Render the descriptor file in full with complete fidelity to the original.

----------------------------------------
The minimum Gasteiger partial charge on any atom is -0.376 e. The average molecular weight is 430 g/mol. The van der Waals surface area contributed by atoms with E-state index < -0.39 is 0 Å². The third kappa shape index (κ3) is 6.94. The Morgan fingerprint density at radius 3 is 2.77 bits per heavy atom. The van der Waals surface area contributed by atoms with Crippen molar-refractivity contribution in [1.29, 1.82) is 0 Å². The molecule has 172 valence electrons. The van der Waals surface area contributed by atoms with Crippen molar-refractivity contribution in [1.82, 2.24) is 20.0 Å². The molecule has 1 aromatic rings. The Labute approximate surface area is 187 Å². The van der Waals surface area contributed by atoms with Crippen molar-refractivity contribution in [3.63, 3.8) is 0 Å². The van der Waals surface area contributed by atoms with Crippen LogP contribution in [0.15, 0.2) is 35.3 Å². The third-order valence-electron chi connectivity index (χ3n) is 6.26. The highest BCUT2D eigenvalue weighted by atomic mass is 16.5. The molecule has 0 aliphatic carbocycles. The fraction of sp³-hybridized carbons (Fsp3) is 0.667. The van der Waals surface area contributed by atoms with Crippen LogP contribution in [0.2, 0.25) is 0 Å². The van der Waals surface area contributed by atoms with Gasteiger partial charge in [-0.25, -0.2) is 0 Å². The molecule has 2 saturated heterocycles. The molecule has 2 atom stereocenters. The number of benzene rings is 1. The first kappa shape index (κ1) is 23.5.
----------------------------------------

The minimum Gasteiger partial charge on any atom is -0.376 e. The average molecular weight is 430 g/mol. The van der Waals surface area contributed by atoms with E-state index < -0.39 is 0 Å². The third kappa shape index (κ3) is 6.94. The Morgan fingerprint density at radius 3 is 2.77 bits per heavy atom. The van der Waals surface area contributed by atoms with Crippen molar-refractivity contribution in [1.29, 1.82) is 0 Å². The molecule has 172 valence electrons. The van der Waals surface area contributed by atoms with Crippen molar-refractivity contribution in [1.82, 2.24) is 20.0 Å². The molecule has 1 aromatic rings. The Labute approximate surface area is 187 Å². The van der Waals surface area contributed by atoms with Crippen molar-refractivity contribution in [3.63, 3.8) is 0 Å². The van der Waals surface area contributed by atoms with Crippen LogP contribution in [0.15, 0.2) is 35.3 Å². The third-order valence-electron chi connectivity index (χ3n) is 6.26. The highest BCUT2D eigenvalue weighted by atomic mass is 16.5. The molecule has 0 aliphatic carbocycles. The fraction of sp³-hybridized carbons (Fsp3) is 0.667. The van der Waals surface area contributed by atoms with Crippen LogP contribution in [0.2, 0.25) is 0 Å². The van der Waals surface area contributed by atoms with Gasteiger partial charge in [-0.25, -0.2) is 0 Å². The molecule has 2 saturated heterocycles. The molecule has 2 atom stereocenters. The number of benzene rings is 1. The first kappa shape index (κ1) is 23.5.